Encyclopedia of Personality and Individual Differences

Living Edition
| Editors: Virgil Zeigler-Hill, Todd K. Shackelford

Need for Achievement

Living reference work entry
DOI: https://doi.org/10.1007/978-3-319-28099-8_537-1
  • 2.9k Downloads

Synonyms

Definition

Need for achievement is the desire to obtain excellent results by setting high standards and striving to accomplish them. It is a consistent concern with doing things better.

Introduction

Scientists’ interest in the issues of motivation to achieve successes was developed in the first half of the twentieth century, when Henry Murray (1938, p. 164) defined the need for achievement as a desire to “accomplish something difficult;…to overcome obstacles and attain a high standard; to excel oneself; to rival and surpass others.”

A significant contribution to the development of studies on the need for achievement was made by David McClelland, who, together with his co-workers, adapted the Thematic Apperception Test to examine motivation to achieve successes (McClelland et al. 1953). He defined the need for achievement as a general and relatively stable personality disposition that is learned on the basis of affective experiences. He claimed that all...

Keywords

Achievement Goal Performance Goal Mastery Goal Personality Research Implicit Motive 
These keywords were added by machine and not by the authors. This process is experimental and the keywords may be updated as the learning algorithm improves.
This is a preview of subscription content, log in to check access.

References

  1. Atkinson, J. W., & Feather, N. T. (Eds.). (1966). A theory of achievement motivation. New York: Wiley.Google Scholar
  2. Beugelsdijk, S., & Smeets, R. (2008). Entrepreneurial culture and economic growth: Revisiting McClelland’s thesis. American Journal of Economics and Sociology, 67, 915–939.CrossRefGoogle Scholar
  3. Brunstein, J. C., & Maier, G. W. (2005). Implicit and self-attributed motives to achieve: Two separate but interacting needs. Journal of Personality and Social Psychology, 89, 205–222.CrossRefPubMedGoogle Scholar
  4. Collins, C. J., Hanges, P. J., & Locke, E. A. (2004). The relationship of achievement motivation to entrepreneurial behavior: A meta-analysis. Human Performance, 17(1), 95–117.CrossRefGoogle Scholar
  5. Dweck, C. S. (1986). Motivational processess affecting learning. American Psychologist, 41, 1040–1048.CrossRefGoogle Scholar
  6. Elliot, A. J., Murayama, K., & Pekrun, R. (2011). A 3 x 2 achievement goal model. Journal of Educational Psychology, 103, 632–648.CrossRefGoogle Scholar
  7. Hustinx, P. W. J., Kuyper, H., & Dijkstra, P. (2009). Achievement motivation revisited: New longitudinal data to demonstrate its predictive power. Educational Psychology, 29(5), 561–582.CrossRefGoogle Scholar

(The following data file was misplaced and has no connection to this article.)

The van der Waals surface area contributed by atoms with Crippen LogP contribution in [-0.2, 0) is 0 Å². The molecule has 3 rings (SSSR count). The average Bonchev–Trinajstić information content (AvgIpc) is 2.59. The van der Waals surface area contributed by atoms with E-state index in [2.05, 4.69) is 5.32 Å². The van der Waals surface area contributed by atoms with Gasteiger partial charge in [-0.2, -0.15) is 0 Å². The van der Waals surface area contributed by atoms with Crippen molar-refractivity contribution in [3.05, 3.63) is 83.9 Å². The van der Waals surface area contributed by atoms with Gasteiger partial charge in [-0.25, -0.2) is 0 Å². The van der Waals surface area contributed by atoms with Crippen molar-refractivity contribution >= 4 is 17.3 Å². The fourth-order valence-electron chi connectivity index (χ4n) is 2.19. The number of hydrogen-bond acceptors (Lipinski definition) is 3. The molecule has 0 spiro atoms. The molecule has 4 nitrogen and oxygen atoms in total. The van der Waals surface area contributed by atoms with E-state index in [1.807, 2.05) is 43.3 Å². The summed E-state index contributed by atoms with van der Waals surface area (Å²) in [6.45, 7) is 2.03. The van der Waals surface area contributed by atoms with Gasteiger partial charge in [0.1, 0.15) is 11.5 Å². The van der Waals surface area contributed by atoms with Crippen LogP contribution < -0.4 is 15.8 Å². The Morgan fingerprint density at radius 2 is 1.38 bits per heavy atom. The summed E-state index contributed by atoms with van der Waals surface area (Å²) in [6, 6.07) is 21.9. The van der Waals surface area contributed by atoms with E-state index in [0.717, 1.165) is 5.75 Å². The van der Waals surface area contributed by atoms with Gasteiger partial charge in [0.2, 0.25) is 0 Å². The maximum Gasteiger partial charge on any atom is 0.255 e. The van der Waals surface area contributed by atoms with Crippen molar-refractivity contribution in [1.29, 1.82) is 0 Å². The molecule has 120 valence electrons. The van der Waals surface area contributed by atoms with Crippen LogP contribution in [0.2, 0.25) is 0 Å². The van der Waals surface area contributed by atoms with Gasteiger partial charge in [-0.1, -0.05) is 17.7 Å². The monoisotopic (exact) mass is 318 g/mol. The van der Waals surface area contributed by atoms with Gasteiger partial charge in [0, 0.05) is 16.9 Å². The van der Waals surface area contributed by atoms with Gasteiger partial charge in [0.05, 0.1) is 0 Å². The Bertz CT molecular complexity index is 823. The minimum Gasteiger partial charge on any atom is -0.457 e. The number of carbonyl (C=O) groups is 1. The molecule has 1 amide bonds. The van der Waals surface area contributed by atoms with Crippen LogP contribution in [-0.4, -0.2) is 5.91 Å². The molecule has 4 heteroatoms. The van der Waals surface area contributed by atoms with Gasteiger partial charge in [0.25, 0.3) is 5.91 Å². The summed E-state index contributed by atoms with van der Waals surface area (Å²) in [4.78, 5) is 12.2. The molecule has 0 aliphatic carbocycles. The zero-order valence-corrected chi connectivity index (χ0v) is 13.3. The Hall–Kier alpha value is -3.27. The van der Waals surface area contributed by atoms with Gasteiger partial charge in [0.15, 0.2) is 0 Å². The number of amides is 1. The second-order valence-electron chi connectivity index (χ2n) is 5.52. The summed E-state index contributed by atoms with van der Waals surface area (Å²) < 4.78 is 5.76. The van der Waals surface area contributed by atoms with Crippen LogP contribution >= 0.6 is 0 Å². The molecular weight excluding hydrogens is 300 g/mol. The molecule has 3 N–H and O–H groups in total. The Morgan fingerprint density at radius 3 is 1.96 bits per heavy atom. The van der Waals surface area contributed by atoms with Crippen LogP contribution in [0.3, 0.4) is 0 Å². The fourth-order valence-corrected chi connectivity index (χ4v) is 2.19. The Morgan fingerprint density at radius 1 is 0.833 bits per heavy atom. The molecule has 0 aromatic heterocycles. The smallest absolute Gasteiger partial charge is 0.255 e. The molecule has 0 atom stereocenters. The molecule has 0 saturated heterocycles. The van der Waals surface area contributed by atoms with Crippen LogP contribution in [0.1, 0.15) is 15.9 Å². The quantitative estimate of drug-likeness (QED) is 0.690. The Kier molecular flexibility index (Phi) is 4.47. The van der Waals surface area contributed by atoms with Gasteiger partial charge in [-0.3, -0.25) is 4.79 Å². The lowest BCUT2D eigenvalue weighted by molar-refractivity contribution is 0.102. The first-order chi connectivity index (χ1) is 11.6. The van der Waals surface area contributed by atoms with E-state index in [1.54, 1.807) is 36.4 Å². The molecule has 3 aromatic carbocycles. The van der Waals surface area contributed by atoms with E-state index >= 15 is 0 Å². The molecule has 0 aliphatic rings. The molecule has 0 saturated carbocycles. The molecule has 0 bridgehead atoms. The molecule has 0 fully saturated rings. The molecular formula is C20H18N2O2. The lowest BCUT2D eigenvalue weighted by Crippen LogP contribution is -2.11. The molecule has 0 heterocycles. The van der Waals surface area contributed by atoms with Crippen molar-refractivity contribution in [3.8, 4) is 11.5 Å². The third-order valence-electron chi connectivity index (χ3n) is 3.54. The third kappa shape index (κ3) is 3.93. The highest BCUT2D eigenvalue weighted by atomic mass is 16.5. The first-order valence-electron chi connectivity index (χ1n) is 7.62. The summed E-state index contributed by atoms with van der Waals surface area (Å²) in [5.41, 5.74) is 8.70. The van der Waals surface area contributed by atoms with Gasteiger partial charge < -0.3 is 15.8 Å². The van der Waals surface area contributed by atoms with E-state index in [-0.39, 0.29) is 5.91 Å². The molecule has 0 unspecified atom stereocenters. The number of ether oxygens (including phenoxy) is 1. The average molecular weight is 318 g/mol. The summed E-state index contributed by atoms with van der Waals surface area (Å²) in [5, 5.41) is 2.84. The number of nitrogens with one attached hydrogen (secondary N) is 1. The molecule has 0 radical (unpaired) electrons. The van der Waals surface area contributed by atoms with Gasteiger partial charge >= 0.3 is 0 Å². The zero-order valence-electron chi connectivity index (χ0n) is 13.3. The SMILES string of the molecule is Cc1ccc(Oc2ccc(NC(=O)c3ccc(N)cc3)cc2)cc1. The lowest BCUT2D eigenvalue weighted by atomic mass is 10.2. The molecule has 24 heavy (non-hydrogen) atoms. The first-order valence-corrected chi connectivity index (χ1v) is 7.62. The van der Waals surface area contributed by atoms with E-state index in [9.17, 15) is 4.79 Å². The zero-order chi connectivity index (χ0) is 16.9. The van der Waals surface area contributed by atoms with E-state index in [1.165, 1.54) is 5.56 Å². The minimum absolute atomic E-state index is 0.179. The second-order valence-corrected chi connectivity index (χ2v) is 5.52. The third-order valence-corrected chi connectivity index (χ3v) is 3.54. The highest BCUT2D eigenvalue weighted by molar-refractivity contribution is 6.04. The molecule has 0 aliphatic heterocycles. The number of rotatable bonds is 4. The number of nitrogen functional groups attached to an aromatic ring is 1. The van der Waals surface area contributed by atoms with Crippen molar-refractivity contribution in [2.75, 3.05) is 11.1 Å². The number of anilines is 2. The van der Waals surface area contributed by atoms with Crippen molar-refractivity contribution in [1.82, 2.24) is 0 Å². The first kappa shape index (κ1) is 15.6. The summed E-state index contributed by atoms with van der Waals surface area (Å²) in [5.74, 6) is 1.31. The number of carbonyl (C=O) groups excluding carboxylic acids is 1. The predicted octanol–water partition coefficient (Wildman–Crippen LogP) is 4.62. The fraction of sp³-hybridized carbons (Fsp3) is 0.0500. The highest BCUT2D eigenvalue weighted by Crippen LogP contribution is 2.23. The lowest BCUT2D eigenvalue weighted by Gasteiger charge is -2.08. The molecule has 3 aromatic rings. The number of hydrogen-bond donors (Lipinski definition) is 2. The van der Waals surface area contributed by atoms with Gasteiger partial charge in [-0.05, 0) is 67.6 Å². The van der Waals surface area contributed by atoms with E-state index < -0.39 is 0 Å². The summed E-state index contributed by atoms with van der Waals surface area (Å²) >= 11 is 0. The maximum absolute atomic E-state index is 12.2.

8. Jackson, D. N. (1974). Manual for the personality research form. Goshen: Research Psychology Press.Google Scholar
  9. Köllner, M., & Schultheiss, O. C. (2014). Meta-analytic evidence of low convergence between implicit and explicit measures of the needs for achievement, affiliation, and power. Frontiers in Psychology, 5, 826.PubMedPubMedCentralGoogle Scholar
  10. McClelland, D. C. (1988). Human motivation. New York: Cambridge University Press.CrossRefGoogle Scholar
  11. McClelland, D. C., Atkinson, J. W., Clark, R. A., & Lowell, E. L. (1953). The achievement motive. New York: Appleton-Century-Crofts.CrossRefGoogle Scholar
  12. McClelland, D. C., Koestner, R., & Weinberger, J. (1989). How do self-attributed and implicit motives differ? Psychological Review, 96, 690–702.CrossRefGoogle Scholar
  13. Murray, H. A. (1938). Explorations in personality. New York: Oxford University Press.Google Scholar
  14. Ramsay, J. E., & Pang, J. S. (2013). Set ambiguity: A key determinant of reliability and validity in the picture story exercise. Motivation and Emotion, 37(4), 661–674.CrossRefGoogle Scholar
  15. Schultheiss, O. C., Jones, N. M., Davis, A. Q., & Kley, C. (2008). The role of implicit motivation in hot and cold goal pursuit: Effects on goal progress, goal rumination, and depressive symptoms. Journal of Research in Personality, 42, 971–987.CrossRefGoogle Scholar
  16. Schultheiss, O. C., & Brunstein, J. C. (2005). An implicit motive perspective on competence. In A. J. Elliot & C. S. Dweck (Eds.), Handbook of competence and motivation (pp. 31–51). New York, NY: Guilford Press.Google Scholar
  17. Spence, J. T., & Helmreich, R. L. (1983). Achievement-related motives and behaviors. In J. T. Spence (Ed.), Achievement and achievement motives: Psychological and sociological approaches (pp. 7–74). San Francisco: W.H. Freeman.Google Scholar

Authors and Affiliations

  1. 1.Institute of PsychologyUniversity of LodzLodzPoland

Section editors and affiliations

  • Monika Wróbel
    • 1
  1. 1.Institute of PsychologyUniversity of LodzLodzPoland